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Week Two

Reading: Hertzberger H. 2005. The in-between and The Habitable Space Between Things, from Lessons for Students in Architecture. Herzberger discusses how design should not be extreme in its functionality. Use your precedent study to explain how the pavilion allows for an appropriation of use.

The term appropriate is simply defined as “to take for ones own use” (Dictionary.com). In the instance of Carme Pinos’ M Pavillion 2018, the pavilion allows for appropriation of use throught he implementation of concrete step seating. Although, shown through Hertzberger’s reading, an individuals appropriation of a physical aspect is dependent on their subjective interpretation of an object/forms function, M Pavilion aims to provide both seating and steps for the individuals use and allows for their own appropriation of use. By designing the pavilion in such a way Carme Pinos allows for a fluid and flexibile function to most aspects of the pavilion and thus accommodates appropriation and habitation of space.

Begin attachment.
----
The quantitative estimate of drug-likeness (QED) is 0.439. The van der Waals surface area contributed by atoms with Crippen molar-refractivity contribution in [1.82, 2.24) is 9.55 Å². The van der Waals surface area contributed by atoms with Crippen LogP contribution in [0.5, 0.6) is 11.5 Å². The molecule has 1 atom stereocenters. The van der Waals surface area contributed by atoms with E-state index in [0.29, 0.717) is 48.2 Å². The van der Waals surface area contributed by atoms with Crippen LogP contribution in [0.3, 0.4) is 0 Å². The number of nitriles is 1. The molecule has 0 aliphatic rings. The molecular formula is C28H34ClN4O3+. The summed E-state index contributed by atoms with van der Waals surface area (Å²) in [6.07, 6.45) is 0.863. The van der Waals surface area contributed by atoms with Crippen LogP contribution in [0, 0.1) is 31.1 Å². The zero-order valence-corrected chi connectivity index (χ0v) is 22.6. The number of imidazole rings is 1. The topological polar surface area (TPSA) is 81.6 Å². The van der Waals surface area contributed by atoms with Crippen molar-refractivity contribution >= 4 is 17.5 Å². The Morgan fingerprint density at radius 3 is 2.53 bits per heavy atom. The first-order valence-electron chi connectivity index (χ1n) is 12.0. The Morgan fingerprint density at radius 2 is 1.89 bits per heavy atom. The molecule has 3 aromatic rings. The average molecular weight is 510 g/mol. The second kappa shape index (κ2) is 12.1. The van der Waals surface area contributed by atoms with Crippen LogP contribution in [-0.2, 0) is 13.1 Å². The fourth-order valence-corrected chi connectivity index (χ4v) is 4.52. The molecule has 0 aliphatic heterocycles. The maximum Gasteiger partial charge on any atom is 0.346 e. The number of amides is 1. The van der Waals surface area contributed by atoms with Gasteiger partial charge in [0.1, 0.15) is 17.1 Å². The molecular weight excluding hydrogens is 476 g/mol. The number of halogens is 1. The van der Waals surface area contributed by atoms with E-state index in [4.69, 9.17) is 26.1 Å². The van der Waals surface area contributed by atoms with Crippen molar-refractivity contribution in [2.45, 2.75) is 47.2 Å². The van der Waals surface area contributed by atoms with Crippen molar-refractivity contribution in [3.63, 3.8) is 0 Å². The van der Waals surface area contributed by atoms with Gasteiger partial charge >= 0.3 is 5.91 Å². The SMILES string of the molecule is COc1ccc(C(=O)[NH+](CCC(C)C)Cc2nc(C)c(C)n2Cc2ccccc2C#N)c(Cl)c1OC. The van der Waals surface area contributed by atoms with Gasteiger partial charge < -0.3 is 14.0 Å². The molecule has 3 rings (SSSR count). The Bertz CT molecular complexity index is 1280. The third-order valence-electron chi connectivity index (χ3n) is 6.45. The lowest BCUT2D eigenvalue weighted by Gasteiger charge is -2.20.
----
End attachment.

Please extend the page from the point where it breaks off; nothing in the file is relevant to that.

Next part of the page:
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Week Two

Isometric

Insert title of your Isometric here. This Make 2D of my scale model of Carme Pinos’ M Pavilion is a South East isometric perspective, this perspective view choice was made in order to capture the maximum amount of detail, whilst simultaneously showing the areas of appropriation and habitable spaces. Throughout the modelling process the executive designer decision was made to model the appropriate ammount of detail in terms of what would be shown in the perspective. Whilst this remains true, i aimed to provide maximum detail in the areas that are shown such as the roofs main frame which can be seen through the wooden cladding. Furthermore, due to the South East orientation of the perspective I felt it was important to show the maintainence area cut into the side of the topography. With the modelling i also added emphasis through the use of linewight, especially when adding further emphasis to the habitable seating areas.